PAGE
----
The Evolution Deceit
"If I'd met a dinosaur in the street I wouldn't have been more astonished." (Jean-Jacques Hublin, The Hamlyn Encyclopædia of Prehistoric Animals, New York: The Hamlyn Publishing Group Ltd., 1984, p. 120)
The capture of living Cœlacanths revealed that the claims regarding it were nothing more than deceptions. In addition, evolutionists had always depicted the fish as living in shallow waters, as a potential reptile preparing to crawl onto the land. Yet the Cœlacanth was now found to be living in the deepest ocean waters—a bottom-dwelling fish almost never rising above 180 meters below the surface. You can watch the Cœlacanth swimming as a perfect fish in today’s deep oceans in the video below.
Anatomical investigations conducted following the capture of live Cœlacanths have revealed many findings that refute evolution. It has been realized that the Cœlacanth that was living 400 years ago at a time when supposed primitive life forms were meant to have been living possessed exceedingly complex features absent from many present-day fish. One of these was the discovery that the Cœlacanth is sensitive to electromagnetic currents around it indicates the presence of a complex sensory organ. Looking at the nerves that connect the fish's rostral organ to its brain, scientists agreed that this organ is responsible for detecting electromagnetic currents.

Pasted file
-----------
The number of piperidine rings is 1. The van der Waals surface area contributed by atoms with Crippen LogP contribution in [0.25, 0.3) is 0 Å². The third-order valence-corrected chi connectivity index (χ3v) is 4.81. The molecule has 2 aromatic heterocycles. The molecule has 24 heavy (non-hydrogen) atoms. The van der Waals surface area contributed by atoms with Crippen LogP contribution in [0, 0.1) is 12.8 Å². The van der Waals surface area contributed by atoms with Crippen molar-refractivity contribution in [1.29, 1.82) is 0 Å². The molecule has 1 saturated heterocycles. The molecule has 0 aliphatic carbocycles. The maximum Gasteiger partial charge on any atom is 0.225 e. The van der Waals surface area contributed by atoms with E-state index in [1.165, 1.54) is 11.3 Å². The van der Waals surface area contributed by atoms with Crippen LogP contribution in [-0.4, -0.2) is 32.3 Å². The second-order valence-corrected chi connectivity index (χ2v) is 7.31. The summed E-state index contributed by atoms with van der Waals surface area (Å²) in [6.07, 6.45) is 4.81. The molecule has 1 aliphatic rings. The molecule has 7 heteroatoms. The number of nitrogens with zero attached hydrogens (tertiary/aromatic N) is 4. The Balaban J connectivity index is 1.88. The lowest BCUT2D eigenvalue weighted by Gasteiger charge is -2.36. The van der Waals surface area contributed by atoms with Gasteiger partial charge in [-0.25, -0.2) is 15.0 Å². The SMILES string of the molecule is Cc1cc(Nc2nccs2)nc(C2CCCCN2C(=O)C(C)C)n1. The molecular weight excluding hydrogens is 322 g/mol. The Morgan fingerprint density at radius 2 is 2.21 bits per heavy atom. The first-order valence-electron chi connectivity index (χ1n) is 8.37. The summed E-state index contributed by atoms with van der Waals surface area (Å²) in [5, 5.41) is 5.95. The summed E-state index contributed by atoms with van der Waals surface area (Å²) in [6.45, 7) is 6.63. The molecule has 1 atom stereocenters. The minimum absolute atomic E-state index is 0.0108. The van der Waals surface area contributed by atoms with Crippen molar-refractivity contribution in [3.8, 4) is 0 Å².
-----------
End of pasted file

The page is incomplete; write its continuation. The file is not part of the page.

According to fossils, fish emerged some 470 million years ago. The Cœlacanth emerged 60 million years after that. It is astonishing that this creature, which would be expected to possess very primitive features, actually has a most complex structure.
The Cœlacanth, which has been in existence for more than 400 million years, is a fish that represents a terrible quandary for evolutionists. The fact the Cœlacanth has not changed at all over the course of 400 years refutes the claim that living things emerged through evolution and are descended from one another. The 145-million-year-old Cœlacanth fossil shown above once again reveals the profound gulf between land and sea animals, which evolutionists seek to link to one another through an imaginary process of transition.